In Paper I we demonstrated that although isolated equatorial CH and equatorial extension of polar CH maintain their general shape during several solar rotations, a closer look at their day-by-day and even hour-by-hour evolution demonstrates significant dynamics. We showed that small-scale loops which are abundant along coronal hole boundaries contribute to the small-scale evolution of coronal holes. We suggested that these dynamics are triggered by continuous magnetic reconnection already proposed by Madjarska et al. (2004). The next step of our research was to analyse images taken with the X-ray Telescope (XRT) on-board Hinode.

Seen in XRT images, CHs are highly structured and dynamic at small scales. High cadence XRT data reveal in great detail the fine structure of coronal bright points (BPs) and X-ray jets associated with them. X-ray jets are collimated transient ejection of coronal plasma, first reported with the Solar X-ray telescope (SXT) onboard Yohkoh (Shibata et al. 1992). They are believed to result from magnetic reconnection (Shibata et al. 1994) and represent plasma outflows from the reconnection site. Recently, Moreno-Insertis et al. (2008) presented three-dimensional simulations of flux emergence in CH combined with spectroscopic and imager observations from XRT and EIS/Hinode of an X-ray jet. The authors report that a jet resulting from magnetic reconnection is expelled upward along the open reconnected field lines with values of temperature, density, and velocity in agreement with the XRT and EIS observations. Shimojo et al. (1996) reported 100 jets over 6 months in SXT images from the Yohkoh while Savcheva et al. (2007) upgraded this number to an average of 60 jet events per day in polar coronal holes. The authors concluded that jets preferably occur inside polar coronal holes (PCH).

We should note that although TRACE images which have higher spatial resolution were used in Paper I, the detailed structure of the dynamic changes along CH boundaries was hard to distinguish. A reason for that is the effect of stray light in the TRACE extreme-ultraviolet (EUV) telescope reported recently by DeForest et al. (2009). The authors found that 43% of the light which enters TRACE through the Fe  IX/X 171 Å filter is scattered either through diffraction off the entrance filter grid or through other non-specific effects. This creates a haze effect and especially effects the visibility of small-scale bright structures.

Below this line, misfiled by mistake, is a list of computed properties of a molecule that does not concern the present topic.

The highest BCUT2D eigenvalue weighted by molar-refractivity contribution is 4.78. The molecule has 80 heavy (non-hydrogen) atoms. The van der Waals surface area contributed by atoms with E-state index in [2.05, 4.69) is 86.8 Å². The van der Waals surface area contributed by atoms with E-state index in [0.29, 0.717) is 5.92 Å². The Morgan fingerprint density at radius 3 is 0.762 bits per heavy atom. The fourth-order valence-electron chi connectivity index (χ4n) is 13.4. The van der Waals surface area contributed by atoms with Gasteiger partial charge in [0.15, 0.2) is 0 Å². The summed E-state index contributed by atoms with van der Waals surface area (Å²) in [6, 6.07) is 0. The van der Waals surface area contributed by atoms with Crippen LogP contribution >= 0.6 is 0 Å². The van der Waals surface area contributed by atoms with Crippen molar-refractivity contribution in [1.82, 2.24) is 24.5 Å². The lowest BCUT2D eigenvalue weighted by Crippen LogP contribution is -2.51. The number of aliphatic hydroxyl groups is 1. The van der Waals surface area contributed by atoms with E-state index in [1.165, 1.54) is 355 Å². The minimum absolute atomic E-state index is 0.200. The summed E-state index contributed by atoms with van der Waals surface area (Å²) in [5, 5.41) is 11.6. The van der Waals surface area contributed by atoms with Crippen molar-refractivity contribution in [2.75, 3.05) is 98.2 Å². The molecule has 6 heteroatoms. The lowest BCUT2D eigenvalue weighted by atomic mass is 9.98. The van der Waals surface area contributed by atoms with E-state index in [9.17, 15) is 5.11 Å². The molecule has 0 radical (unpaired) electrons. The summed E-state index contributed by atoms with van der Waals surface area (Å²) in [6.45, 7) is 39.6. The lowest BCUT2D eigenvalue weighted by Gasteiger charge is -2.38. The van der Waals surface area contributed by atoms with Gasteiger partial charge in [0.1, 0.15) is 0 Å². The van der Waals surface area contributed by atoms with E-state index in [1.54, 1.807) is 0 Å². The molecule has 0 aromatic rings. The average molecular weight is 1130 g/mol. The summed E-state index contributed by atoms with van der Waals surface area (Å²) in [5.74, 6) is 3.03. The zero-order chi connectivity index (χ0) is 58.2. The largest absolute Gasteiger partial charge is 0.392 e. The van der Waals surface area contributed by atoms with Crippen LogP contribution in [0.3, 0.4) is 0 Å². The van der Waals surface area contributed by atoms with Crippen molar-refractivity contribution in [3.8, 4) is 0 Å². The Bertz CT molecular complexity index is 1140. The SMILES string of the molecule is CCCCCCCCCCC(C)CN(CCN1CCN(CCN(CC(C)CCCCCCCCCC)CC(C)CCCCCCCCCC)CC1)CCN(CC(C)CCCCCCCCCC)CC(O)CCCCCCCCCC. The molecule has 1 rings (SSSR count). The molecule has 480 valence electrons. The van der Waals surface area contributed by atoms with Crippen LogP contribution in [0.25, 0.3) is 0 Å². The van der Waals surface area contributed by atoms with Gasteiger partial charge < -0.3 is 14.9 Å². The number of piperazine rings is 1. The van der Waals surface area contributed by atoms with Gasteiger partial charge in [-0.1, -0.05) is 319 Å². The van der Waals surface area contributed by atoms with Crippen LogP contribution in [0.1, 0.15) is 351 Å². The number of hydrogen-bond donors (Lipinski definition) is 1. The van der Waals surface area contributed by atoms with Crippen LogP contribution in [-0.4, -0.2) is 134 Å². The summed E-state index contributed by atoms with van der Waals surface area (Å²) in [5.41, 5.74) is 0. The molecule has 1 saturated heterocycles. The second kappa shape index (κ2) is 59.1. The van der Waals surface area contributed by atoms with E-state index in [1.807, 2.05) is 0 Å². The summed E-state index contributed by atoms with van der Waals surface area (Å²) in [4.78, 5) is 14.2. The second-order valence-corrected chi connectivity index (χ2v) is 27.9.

Other transient structures seen in coronal holes are the so-called plumes observed off-limb above the North and South polar coronal holes. They were first observed in white light as ray like structures (Saito 1965). They are also observed at EUV and soft X-ray temperature (Ahmad & Webb 1978) as coronal outflow structures similar to coronal jets, but hazy in nature with no sharp boundaries unlike jets. They represent denser and cooler outflows with respect to the surrounding media and are observed to extend from coronal BPs. They can extend up to $30~R_{\odot}$ from the solar disk center in a plane image (DeForest et al. 2001) and are observed to be in a steady state for at least 24 h (Deforest et al. 1997). The X-ray jets have been identified as precursors for the plume formation (Raouafi et al. 2008). Recently, Wang & Muglach (2008) identified coronal plumes inside equatorial coronal holes. They found that the plumes are analogous to polar coronal plumes. On the disk they are seen as a diffuse structure with a bright core and associated with EUV BPs.

The present study is a continuation of Paper I and presents results from the analysis of high-cadence/high-resolution images of coronal holes (equatorial, polar and transient) and quiet Sun from XRT/Hinode. We aim to establish which type of event generates the non-Gaussian profiles registered at CH boundaries by Madjarska et al. (2004) and how they are related to the small-scale BPs evolution along coronal hole boundaries as reported in Paper I. In Sect. 2 we describe the data used for our study. Section 3 outlines an automatic brightening identification procedure. In Sect. 4, we give the obtained results and draw some conclusions on the outcome of our study. Finally, in Sect. 5 we discuss the implication of our result to the understanding of the nature of coronal hole boundaries evolution at small scale and the possible contribution of these events to the formation of the slow solar wind.

2 Data, reduction and preparation

We used images from the X-ray Telescope (Golub et al. 2007) on-board Hinode taken during a dedicated observing run of an isolated equatorial coronal hole (ECH), a Southern polar coronal hole and quiet Sun regions. The ECH was tracked from the West to the East limb from 8 to 10 h per day for 4 days. The Southern polar CH was observed for one day while the quiet Sun regions over 2 days. All data were taken with an Al Poly filter which has a well pronounced temperature response at $\log T_{\max}\approx6.9$ K. XRT images have an angular pixel size of 1 $^{\prime\prime}$ $\times $ 1 $^{\prime\prime}$at full resolution. They were recorded with 16 s and 23 s exposure time and a cadence of about 40 s. We also used randomly selected quiet Sun data with transient coronal holes (TCHs) and a Northern polar coronal hole observation. Further details on the data can be found in Table 1.